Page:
Donut Graphs; Issue #295 September 17, 2013

For the last year or two I have noticed newspapers and magazines using donut graphs more often to show proportional data results. Donut graphs may look like they are hard to create, but they are actually built into PowerPoint, so any presenter can use them. Here is an example that shows how a donut graph can be used.

In this article I want to talk about when you may want to use this type of graph and how to use it effectively.

A donut graph is closely related to a pie graph. In fact, some people say a donut graph is just a pie graph with the center cut out. Both pie graphs and donut graphs show the proportional relationship of data. These types of graphs can show market share, responses to a question, proportional spending in a budget, or any data set where you want to show how much of the total each item represents. So a donut graph is a good substitute for a pie graph when you want visual variety in a presentation where there are many pie graphs.

I also think that a donut graph is a good graph to use when showing a comparison, like the example above. It allows the identification of the two graphs to be placed in the center of the graph instead of a caption on each graph that can sometimes get lost.

When creating donut graphs, I have some suggestions to keep them clean and clear. First, a donut graph works best with very few wedges, usually three or less. More than three wedges gets a little harder to understand. Two wedges in a donut graph can work well when you are showing a comparison at two points in time and there is a dramatic change in the size of the two wedges.

Second, labelling a donut graph is much harder than a pie graph, Donut graph data labels don’t give you the option to automatically place them outside the segments the way a pie graph does. You will have to manually drag each label from inside the wedge to outside. Sometimes it is best to just leave the data labels off and add your own using text boxes. That way you can format and position them exactly the way you want to (as I did in the example above). You will also add a text box to indicate what each donut graph represents when you are using them in a comparison slide. There is no center title option for donut graphs in PowerPoint.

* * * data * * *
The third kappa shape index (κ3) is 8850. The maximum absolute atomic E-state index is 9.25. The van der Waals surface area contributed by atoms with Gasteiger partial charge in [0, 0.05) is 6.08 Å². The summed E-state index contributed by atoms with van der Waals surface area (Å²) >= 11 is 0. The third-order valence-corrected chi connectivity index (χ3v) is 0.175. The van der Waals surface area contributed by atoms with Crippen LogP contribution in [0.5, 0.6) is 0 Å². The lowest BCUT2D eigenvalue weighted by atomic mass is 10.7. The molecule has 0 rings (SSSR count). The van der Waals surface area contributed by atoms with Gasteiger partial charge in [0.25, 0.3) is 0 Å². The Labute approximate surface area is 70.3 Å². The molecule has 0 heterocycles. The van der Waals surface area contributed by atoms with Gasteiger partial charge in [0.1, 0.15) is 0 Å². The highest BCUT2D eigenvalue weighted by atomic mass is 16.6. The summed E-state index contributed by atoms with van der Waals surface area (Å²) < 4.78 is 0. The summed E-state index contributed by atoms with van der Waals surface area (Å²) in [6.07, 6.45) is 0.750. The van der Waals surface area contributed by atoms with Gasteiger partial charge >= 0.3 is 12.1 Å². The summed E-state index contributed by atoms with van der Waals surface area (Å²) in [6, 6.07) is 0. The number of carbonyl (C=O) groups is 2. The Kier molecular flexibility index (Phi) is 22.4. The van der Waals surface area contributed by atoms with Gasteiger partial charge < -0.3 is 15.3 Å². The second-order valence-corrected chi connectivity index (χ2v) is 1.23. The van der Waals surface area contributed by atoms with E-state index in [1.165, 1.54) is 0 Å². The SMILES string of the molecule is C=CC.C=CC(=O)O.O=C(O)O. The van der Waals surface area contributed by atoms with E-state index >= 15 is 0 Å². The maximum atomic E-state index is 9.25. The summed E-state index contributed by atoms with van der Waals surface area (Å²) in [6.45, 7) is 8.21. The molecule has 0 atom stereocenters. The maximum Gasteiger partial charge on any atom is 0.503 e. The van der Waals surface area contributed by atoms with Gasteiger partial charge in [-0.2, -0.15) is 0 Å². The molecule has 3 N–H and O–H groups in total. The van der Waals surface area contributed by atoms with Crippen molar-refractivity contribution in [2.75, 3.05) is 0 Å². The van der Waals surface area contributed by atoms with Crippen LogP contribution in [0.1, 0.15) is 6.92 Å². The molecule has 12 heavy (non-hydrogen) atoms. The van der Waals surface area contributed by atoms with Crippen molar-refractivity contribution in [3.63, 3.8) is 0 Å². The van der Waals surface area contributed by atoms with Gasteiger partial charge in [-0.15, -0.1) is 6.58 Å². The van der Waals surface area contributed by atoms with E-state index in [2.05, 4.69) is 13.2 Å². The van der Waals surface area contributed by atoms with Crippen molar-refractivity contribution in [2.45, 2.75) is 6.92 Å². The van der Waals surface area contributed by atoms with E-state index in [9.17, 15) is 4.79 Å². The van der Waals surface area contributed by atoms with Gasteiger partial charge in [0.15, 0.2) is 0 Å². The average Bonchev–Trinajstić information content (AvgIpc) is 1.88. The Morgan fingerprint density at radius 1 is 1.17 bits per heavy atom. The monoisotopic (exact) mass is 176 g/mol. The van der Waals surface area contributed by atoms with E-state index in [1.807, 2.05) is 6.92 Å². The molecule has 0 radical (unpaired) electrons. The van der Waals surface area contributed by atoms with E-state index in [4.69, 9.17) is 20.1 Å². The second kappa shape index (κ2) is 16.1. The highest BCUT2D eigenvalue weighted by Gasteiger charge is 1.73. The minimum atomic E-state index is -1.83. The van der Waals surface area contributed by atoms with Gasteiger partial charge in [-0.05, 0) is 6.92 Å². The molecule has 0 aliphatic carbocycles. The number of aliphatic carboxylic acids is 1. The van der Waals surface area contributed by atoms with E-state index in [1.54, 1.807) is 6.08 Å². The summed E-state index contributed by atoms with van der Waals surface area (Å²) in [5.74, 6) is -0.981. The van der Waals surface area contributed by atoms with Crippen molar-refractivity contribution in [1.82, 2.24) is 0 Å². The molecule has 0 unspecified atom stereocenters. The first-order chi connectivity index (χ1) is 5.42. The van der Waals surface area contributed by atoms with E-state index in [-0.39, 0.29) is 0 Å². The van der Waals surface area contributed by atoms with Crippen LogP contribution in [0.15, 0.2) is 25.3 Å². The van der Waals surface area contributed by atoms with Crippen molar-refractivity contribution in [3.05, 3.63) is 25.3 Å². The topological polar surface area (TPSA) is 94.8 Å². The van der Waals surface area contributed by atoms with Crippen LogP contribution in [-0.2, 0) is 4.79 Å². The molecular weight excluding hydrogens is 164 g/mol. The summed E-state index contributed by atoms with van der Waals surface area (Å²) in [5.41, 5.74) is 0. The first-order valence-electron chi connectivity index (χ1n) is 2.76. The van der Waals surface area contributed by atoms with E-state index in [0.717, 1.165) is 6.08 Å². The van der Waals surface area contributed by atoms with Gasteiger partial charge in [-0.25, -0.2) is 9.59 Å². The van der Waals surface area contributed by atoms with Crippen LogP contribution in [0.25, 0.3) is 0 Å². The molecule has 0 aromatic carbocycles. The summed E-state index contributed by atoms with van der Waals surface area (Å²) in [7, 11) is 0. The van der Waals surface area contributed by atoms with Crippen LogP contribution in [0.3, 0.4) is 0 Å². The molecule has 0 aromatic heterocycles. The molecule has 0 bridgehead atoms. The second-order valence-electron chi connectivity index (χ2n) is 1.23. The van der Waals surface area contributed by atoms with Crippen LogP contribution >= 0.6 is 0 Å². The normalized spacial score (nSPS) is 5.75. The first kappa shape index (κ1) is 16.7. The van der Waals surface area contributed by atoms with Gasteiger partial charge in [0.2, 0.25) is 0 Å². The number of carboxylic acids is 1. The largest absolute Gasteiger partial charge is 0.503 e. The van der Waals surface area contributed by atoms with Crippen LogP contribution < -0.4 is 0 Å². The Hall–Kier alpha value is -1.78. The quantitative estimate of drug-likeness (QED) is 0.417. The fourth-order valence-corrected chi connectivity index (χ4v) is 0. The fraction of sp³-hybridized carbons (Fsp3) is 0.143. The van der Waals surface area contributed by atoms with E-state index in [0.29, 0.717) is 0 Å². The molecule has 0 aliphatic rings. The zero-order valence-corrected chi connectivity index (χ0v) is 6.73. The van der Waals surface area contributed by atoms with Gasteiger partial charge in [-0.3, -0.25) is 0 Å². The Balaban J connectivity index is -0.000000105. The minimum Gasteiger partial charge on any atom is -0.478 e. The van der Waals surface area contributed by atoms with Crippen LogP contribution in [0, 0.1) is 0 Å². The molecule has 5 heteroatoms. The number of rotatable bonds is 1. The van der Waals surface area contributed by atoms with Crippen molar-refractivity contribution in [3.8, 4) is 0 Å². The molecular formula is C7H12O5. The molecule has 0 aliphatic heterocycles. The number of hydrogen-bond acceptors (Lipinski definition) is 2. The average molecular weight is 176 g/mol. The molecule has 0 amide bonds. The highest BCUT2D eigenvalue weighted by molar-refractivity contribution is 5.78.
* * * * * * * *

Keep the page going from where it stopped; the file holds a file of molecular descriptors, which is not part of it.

Third, I find it easier to understand a donut graph if the hole in the center is a little smaller than the default size. The default is to make the hole 50% of the diameter of the graph. By using the option to format the data series, you can reduce this value to around 35%, which looks better in my opinion because it makes each wedge bigger on the slide. Finally, you do have the option to animate the pieces of the donut using the regular animation feature. If you only have two wedges in the donut, animation is unnecessary.

If you use pie graphs in your presentations, why not consider a donut graph instead for some of the slides. It gives visual variety and works well for comparison slides.

By Dave Paradi

Dave Paradi has over twenty-two years of experience delivering customized training workshops to help business professionals improve their presentations. He has written ten books and over 600 articles on the topic of effective presentations and his ideas have appeared in publications around the world. His focus is on helping corporate professionals visually communicate the messages in their data so they don't overwhelm and confuse executives. Dave is one of fewer than ten people in North America recognized by Microsoft with the Most Valuable Professional Award for his contributions to the Excel, PowerPoint, and Teams communities. His articles and videos on virtual presenting have been viewed over 4.8 million times and liked over 17,000 times on YouTube.